The Narcotic of Secrecy
By Charles M. Wilson and R. Michael Dunnigan
Downloaded January 4, 2004
narcotic 1: a drug (as opium) that in moderate doses dulls the senses, relieves pain, and induces profound sleep but in excessive doses causes stupor, coma, or convulsions
Merriam-Webster's Medical Desk Dictionary 1
An ecclesiastical Enron. The Church's Watergate. A cancer on the Church. Observers have fixed on these three images to describe the widespread seduction of young boys by Catholic priests in dioceses across America.2 The observers who use these images no doubt wish to shock the public into appreciating the magnitude of the scandal. In fact, however, these metaphors are inadequate. Unsettling though they may be, the problem with these images is not that they go too far, but rather that they do not go far enough. Images of disease and institutional corruption may be apt to describe the strictly sexual portion of the current scandal, but they fail to do justice to the scandal beneath the scandal.
As the secular press has made clear, the scandal beneath the sex scandal is the American bishops' culture of obsessive secrecy. What the press has not made clear, however, is just how deep and extensive the roots of this culture are. The roots are deep enough to give the culture of secrecy a firmly entrenched position in American dioceses, and they are extensive enough to influence virtually every question that the U.S. bishops address.
To describe accurately this arch-scandal of the American bishops, one requires images of an entirely different order of magnitude. Thus, if pedophilia is the Watergate of the American bishops, then the culture of secrecy is their Chernobyl. If the seduction of adolescent boys (ephebophilia) by predatory homosexual priests is another Enron, then the culture of secrecy that coddles these priests is another stock market crash. And if active homosexuality among American priests and seminarians is a cancer on the Church, then the culture of secrecy that conceals and excuses their behavior is another Plague, another Black Death.
Protecting the Predators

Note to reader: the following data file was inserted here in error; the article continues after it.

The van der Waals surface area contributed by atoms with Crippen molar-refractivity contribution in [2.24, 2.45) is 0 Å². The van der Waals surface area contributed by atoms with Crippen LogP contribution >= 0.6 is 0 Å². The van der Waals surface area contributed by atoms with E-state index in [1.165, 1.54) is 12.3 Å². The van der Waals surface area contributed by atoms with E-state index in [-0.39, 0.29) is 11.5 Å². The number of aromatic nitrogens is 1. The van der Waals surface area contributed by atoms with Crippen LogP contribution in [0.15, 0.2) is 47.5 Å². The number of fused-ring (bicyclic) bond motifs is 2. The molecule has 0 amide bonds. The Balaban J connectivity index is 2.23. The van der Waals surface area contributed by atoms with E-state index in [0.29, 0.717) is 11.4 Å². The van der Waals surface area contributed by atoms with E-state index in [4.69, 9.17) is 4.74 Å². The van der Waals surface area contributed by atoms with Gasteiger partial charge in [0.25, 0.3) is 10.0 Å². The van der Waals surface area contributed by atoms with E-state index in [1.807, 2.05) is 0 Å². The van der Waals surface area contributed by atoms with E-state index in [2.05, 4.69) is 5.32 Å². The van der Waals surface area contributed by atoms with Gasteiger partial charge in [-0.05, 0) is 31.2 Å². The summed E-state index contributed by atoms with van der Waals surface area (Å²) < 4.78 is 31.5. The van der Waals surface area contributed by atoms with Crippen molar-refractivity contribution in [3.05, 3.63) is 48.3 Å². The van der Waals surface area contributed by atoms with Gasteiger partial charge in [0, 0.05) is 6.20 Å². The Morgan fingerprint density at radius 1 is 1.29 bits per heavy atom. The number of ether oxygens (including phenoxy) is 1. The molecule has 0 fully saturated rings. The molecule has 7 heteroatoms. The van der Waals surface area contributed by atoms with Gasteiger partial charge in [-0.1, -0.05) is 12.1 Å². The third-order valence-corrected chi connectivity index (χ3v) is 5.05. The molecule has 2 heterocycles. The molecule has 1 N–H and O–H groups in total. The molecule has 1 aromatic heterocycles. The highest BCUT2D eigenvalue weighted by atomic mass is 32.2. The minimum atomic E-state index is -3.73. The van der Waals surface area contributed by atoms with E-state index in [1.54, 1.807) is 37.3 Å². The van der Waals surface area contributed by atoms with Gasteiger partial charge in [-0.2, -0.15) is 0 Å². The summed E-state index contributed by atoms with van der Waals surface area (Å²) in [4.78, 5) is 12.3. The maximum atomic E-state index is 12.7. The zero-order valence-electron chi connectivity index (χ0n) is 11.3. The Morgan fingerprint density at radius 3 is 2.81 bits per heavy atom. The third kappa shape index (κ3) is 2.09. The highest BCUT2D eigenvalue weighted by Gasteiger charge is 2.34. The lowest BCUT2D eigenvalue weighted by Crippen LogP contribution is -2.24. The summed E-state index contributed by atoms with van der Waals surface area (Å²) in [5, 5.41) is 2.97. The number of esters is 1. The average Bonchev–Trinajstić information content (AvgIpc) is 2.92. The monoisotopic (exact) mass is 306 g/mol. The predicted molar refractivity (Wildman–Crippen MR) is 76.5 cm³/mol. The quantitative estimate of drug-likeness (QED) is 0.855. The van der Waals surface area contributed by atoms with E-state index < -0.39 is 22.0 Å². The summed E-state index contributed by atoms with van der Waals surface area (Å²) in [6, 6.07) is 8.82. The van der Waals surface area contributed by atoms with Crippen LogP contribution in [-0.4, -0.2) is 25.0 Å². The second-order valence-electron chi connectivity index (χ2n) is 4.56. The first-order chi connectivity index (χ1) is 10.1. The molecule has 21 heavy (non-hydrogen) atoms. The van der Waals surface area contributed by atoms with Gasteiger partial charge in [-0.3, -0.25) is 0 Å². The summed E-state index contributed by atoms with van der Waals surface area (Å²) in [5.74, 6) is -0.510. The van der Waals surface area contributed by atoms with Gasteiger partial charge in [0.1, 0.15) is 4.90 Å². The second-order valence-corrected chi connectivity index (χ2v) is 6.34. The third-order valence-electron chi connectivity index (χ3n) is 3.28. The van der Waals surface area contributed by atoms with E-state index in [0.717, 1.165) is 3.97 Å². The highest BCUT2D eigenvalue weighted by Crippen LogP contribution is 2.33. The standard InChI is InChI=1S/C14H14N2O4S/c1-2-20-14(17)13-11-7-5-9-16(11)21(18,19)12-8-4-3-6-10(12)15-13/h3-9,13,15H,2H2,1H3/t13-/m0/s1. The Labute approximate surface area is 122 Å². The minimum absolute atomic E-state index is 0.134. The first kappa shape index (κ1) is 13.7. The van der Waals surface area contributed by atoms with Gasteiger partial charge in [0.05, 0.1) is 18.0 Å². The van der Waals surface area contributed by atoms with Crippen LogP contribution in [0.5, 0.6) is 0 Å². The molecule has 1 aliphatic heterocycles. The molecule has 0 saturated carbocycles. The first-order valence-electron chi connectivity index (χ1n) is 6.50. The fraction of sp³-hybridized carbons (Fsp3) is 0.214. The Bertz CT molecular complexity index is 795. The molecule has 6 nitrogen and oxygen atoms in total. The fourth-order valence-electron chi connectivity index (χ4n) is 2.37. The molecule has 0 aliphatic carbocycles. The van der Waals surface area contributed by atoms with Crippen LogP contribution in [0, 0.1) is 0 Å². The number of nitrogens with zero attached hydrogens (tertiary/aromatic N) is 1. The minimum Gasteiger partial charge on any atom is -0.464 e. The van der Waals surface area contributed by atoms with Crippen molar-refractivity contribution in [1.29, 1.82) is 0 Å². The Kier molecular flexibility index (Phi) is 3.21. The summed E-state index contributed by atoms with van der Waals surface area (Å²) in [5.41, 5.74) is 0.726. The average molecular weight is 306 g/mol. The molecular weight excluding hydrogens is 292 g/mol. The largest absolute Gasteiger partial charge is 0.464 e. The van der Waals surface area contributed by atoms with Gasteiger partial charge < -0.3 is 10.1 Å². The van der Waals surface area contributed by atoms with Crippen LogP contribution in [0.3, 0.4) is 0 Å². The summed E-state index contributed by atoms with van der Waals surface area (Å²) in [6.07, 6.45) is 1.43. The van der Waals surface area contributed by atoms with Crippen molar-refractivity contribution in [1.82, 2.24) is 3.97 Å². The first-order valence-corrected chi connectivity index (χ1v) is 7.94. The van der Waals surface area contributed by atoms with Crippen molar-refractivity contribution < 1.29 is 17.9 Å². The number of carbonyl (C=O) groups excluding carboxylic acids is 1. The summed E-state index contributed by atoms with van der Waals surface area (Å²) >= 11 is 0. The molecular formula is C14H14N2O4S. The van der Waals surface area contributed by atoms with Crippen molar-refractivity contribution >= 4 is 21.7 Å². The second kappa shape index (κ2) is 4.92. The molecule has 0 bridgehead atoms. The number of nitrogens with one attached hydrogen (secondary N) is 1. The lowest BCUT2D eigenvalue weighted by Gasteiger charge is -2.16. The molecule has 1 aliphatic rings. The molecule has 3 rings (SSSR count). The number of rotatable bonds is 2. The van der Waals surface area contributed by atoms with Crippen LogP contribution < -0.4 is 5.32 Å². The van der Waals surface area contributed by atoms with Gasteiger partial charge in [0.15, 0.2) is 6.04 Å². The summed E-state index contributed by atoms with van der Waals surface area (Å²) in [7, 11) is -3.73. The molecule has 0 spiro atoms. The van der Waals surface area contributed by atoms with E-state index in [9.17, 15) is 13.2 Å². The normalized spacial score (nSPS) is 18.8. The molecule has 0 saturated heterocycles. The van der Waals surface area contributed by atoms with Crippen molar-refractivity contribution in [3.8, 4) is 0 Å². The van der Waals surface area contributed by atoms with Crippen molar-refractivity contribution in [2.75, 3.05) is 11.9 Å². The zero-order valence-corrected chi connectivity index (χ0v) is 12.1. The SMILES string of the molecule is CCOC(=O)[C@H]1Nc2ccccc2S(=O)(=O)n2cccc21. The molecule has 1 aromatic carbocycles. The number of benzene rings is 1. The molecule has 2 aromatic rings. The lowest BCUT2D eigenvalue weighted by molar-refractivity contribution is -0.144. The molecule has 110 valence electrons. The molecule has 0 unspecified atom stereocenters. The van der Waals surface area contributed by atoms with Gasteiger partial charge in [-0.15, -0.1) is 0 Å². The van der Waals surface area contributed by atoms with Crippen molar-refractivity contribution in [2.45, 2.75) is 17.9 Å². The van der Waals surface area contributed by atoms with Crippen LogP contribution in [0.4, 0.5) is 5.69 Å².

The fixed star that has guided many American bishops in their handling of sexual abuse cases has been neither justice nor compassion, but rather secrecy. Bishops in the U.S. have taken extraordinary steps to prevent the faithful and the general public from learning of the sexual abuse of children by priests. They have pursued this policy of secrecy in every realm, including their pastoral decisions, their legal strategies, and their dealings with the laity.
There may have been a time when one reasonably could have argued that secrecy in sexual abuse cases served legitimate goals such as investigating claims thoroughly, protecting reputations, limiting scandal, and doing justice expeditiously. However, it now has become indisputable that, in fact, American bishops have used secrecy more often as a weapon than as a healing balm. This becomes clear when one considers how bishops customarily have dealt with claims of abuse in each of the following stages:
1. Complaints. Lay men and women report that Church authorities often have tried to silence them when they have reported sexual abuse of a minor by a priest.3 Sometimes Church authorities would accuse them of slander.4 Church authorities in the dioceses of Dallas, Milwaukee, and Philadelphia have at times attempted to shift the blame to the underage victims of the priests' sexual abuse or to their families.5
2. Assignments. Even when bishops have listened to victims, they often have responded simply by moving the priest from one parish to another.6 Sometimes the pastor of the new parish would be informed of the priest's past, but the parishioners never were informed.